Solano Real Estate Scene: Upper end of Solano real estate market healthy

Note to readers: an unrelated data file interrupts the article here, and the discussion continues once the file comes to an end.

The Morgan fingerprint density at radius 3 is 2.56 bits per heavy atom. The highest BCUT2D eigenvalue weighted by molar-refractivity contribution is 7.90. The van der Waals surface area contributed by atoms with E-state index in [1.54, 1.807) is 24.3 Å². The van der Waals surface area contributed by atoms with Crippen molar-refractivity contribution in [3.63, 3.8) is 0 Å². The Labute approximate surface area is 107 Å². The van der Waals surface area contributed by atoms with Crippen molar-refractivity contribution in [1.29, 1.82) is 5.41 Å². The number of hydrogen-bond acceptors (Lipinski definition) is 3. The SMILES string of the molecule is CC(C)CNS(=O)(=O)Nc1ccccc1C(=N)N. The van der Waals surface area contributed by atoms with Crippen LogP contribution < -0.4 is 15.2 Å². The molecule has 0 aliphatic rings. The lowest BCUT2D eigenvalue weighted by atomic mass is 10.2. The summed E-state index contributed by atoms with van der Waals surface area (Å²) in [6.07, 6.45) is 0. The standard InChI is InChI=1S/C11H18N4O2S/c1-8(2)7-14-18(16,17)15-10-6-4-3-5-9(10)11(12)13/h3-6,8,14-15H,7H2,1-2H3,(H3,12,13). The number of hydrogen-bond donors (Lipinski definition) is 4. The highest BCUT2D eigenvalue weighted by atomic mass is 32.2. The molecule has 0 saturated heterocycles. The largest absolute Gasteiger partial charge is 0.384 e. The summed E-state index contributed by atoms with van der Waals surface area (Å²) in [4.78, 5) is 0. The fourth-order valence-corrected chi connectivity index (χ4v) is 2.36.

With interest rates for 720-plus FICO scores nearing 3.5 percent average nationwide, refinancing to a lower rate and pulling cash out to remodel or consolidating debt is what is dominating the mortgage news headlines around Solano County, California and the U.S. Real estate sales in Northern Solano County are steady, but according to Brian Stumbaugh of Stumbaugh Realty Advisors, inventory for affordable homes below $420,000 continues to be a challenge for buyers and real estate agents. Stumbaugh listed a 1,296-square-foot, three-bedroom, two-bath home built in 1975 in South Vacaville a couple of weeks ago at $389,000 for a seller moving out of state for a job relocation. He received six offers after exposing the home to the full force of the market and accepted an offer for more than $400,000. All six offers were lender-qualified and not contingent on a sale of another property. The five disappointed buyers and their hard-working agents are back out there searching for an affordable home. There are currently 320 sales pending and 650 active listings in Solano County. The upper end of the market is healthy and if the home is priced right, these homes are selling because jumbo financing guidelines have loosened over the past five years and loan products have become more abundant, especially for buyers with good FICO scores and qualifying debt ratios. A buyer can purchase a home in Solano County with only 5 percent down, up to a loan amount of $850,000 with a minimum FICO score of 680 and up to $1 million with a 720-plus score, making it possible with a seller closing costs credit for a buyer to purchase a home for $1 million with only $50,000 out of pocket. PMI costs for high FICO score buyers are 50 percent less expensive than it was just 10 years ago. PMI companies now offer risk-based pricing, meaning a 760-FICO score client can get a 95 percent Loan-to-value loan with a PMI factor as low as 0.29 percent, while a 680-FICO score client may be looking at 0.69 percent. Ten years ago, PMI for 95 percent loan-to-value conventional loans ranged from 0.78 percent to 0.92 percent regardless of FICO scores, debt ratios or the number of borrowers on the loan. This PMI improvement and this 95 percent option is extremely helpful for young professionals who have lots of income, lots of student loan debt and minimal savings to purchase their executive-level home now rather than later in life. Gift funds are now allowed, which was not possible for most of my career on a 95 percent loan-to-value transaction. This low down-payment option also helps move up buyers who want to buy first and sell their departing residence later. From a financing standpoint, this real estate market is as good for qualified buyers as it has ever been in my 40 years in the business.